Ann Romney
Ann Romney Claims Poverty In Early Years, Says Desk was a Door Propped Up on Sawhorses (Photo credit: Gage Skidmore)

Ann Romney feigns poverty during speech at Republican National Convention, says: “Our desk was a door propped up on sawhorses. Our dining room table was a fold down ironing board in the kitchen.” Um, that’s while they both had stock portfolios. So much for poverty. Under Mitt Romney, she said Massachusetts schools were the best in the nation. Could someone please fact check her statement. Ann Romney closed by saying, “You can trust Mitt. He loves America. He will take us to a better place, just as he took me home safely from that dance.” Excuse me while I throw up. So much for Barack and Michelle Obama hating America so much that they wanted to lead it as president and first lady. No, just trust Mitt, he has our backs — like his sidekick Paul Ryan.

To be fair, Ann Romney delivered a good speech and tried to paint her husband in as humane as possible. Don’t know if it worked, since Mitt Romney says “I am who I am,” channeling Popeye. I actually think she overshadowed her husband quite a bit and we are no closer to liking Mitt Romney than we were yesterday morning. I am no big fan of Mitt Romney, but Ann Romney is a likable person.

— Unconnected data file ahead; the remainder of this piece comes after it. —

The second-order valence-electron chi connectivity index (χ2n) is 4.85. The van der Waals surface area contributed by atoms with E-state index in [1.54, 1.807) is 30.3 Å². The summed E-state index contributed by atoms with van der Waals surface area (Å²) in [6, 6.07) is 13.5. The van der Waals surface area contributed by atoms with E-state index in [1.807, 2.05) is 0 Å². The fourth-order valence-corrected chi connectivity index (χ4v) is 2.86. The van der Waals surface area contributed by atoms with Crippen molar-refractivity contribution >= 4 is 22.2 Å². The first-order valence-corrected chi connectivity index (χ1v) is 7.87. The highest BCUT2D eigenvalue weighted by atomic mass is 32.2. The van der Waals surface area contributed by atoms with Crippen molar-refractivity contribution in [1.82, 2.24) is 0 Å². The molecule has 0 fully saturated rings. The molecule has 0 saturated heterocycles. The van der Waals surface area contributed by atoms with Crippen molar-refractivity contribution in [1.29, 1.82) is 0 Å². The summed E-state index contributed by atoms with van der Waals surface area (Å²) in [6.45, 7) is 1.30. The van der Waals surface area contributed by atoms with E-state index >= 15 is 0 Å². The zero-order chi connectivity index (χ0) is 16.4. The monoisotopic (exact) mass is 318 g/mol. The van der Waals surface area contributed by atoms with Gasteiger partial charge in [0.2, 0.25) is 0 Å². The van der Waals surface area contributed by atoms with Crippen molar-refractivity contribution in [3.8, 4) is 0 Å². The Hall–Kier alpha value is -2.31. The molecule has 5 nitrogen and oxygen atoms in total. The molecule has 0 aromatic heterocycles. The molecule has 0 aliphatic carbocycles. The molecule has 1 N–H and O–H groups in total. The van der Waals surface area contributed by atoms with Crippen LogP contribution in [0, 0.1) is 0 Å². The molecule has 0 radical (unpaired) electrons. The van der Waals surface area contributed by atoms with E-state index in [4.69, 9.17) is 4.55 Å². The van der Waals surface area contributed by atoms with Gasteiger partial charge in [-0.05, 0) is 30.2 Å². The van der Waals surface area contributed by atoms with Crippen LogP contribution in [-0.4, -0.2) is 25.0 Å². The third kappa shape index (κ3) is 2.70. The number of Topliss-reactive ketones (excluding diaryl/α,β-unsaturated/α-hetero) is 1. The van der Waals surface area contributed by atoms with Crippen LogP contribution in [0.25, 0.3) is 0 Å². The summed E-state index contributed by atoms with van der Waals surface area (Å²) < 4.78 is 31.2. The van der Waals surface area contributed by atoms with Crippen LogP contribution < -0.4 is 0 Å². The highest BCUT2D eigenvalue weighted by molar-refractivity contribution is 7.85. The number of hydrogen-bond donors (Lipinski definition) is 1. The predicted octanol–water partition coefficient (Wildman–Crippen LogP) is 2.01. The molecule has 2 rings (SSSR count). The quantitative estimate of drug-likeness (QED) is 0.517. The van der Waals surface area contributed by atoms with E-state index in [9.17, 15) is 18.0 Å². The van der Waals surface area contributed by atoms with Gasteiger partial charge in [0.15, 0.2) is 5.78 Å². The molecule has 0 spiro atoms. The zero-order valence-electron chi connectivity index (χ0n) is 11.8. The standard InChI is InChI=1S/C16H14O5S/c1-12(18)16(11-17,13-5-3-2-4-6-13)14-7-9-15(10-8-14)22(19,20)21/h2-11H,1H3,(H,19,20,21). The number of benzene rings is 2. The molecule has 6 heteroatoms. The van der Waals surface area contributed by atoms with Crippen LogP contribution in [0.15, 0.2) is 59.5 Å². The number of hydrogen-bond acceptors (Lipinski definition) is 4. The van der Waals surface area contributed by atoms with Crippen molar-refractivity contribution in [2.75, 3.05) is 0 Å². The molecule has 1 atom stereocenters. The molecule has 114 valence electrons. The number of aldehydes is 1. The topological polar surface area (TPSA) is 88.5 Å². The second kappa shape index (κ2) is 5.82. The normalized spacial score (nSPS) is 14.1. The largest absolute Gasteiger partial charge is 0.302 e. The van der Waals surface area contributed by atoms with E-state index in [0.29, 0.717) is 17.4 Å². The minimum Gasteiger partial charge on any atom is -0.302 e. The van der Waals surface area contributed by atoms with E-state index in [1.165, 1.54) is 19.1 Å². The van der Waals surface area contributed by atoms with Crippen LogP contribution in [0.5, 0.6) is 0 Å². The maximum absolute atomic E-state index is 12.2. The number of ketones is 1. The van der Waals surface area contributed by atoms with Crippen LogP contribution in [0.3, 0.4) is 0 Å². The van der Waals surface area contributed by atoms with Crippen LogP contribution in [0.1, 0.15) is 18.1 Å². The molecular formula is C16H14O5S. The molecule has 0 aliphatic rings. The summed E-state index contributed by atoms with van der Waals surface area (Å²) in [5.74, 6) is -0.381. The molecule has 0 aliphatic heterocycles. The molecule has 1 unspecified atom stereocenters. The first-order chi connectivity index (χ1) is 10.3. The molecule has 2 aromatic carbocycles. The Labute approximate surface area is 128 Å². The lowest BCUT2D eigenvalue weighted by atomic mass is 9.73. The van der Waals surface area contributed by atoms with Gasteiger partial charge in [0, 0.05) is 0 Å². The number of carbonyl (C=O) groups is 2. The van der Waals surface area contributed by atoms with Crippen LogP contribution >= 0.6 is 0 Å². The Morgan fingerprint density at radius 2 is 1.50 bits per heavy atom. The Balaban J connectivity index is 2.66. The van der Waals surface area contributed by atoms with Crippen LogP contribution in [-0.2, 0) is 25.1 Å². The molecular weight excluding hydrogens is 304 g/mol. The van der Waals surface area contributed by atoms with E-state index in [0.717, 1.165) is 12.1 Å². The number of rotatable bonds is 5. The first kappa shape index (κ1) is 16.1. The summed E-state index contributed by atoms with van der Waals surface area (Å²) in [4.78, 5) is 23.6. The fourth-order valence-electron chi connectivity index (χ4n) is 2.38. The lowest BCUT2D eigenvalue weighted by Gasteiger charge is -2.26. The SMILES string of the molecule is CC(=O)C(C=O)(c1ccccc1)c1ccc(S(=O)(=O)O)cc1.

Here’s an interesting take from The New York Times;

Ann Romney is so gifted at politics, she may actually make her husband look a little bad. Their personality gap — her ease, his discomfort — has been evident in most of the many joint interviews they have given television reporters.

But it really stood out during her bold, boisterous testimonial to him at the Republican convention on Tuesday night. She was electric — when Mitt Romney came to her side at the end, he somehow sapped the energy from the moment.

From Peggy Noonan, former Reagan speech writer:

“Ann Romney was stunning, sweet, full of enthusiasm, a little shy, a little game for the battle. Her speech was fine. … I have just spent the past two and a half days talking to people who’ve known Mitt Romney well for ten, twenty and thirty years, even more. They love him, and in all their conversations they say either literally or between the lines, ‘If only you knew him like I do.’ It is their mantra. They mean it, and they are so frustrated. … [I]really is a bit of a mystery. If he’s so good why can’t his goodness be communicated? …
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